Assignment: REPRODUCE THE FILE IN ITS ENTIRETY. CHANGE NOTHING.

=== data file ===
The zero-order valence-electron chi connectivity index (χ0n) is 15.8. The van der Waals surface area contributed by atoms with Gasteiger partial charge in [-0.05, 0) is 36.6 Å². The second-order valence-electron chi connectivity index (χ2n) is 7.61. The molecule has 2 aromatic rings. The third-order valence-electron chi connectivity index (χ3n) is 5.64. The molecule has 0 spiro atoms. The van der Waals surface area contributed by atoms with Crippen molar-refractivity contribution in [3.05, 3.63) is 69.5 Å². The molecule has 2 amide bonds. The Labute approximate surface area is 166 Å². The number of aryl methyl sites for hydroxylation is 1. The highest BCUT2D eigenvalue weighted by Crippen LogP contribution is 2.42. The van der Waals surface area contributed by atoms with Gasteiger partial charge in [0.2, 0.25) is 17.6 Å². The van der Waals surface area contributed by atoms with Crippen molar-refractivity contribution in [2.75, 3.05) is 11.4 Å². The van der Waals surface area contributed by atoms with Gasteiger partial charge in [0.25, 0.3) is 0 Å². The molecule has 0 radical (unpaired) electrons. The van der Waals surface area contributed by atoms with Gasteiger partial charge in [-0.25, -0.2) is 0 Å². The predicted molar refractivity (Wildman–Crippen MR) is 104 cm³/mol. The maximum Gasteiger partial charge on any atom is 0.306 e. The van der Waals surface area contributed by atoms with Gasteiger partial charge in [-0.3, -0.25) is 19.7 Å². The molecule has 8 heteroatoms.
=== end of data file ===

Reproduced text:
The zero-order valence-electron chi connectivity index (χ0n) is 15.8. The van der Waals surface area contributed by atoms with Gasteiger partial charge in [-0.05, 0) is 36.6 Å². The second-order valence-electron chi connectivity index (χ2n) is 7.61. The molecule has 2 aromatic rings. The third-order valence-electron chi connectivity index (χ3n) is 5.64. The molecule has 0 spiro atoms. The van der Waals surface area contributed by atoms with Crippen molar-refractivity contribution in [3.05, 3.63) is 69.5 Å². The molecule has 2 amide bonds. The Labute approximate surface area is 166 Å². The number of aryl methyl sites for hydroxylation is 1. The highest BCUT2D eigenvalue weighted by Crippen LogP contribution is 2.42. The van der Waals surface area contributed by atoms with Gasteiger partial charge in [0.2, 0.25) is 17.6 Å². The van der Waals surface area contributed by atoms with Crippen molar-refractivity contribution in [2.75, 3.05) is 11.4 Å². The van der Waals surface area contributed by atoms with Gasteiger partial charge in [0.25, 0.3) is 0 Å². The molecule has 0 radical (unpaired) electrons. The van der Waals surface area contributed by atoms with Gasteiger partial charge in [-0.25, -0.2) is 0 Å². The predicted molar refractivity (Wildman–Crippen MR) is 104 cm³/mol. The maximum Gasteiger partial charge on any atom is 0.306 e. The van der Waals surface area contributed by atoms with Gasteiger partial charge in [-0.3, -0.25) is 19.7 Å². The molecule has 8 heteroatoms.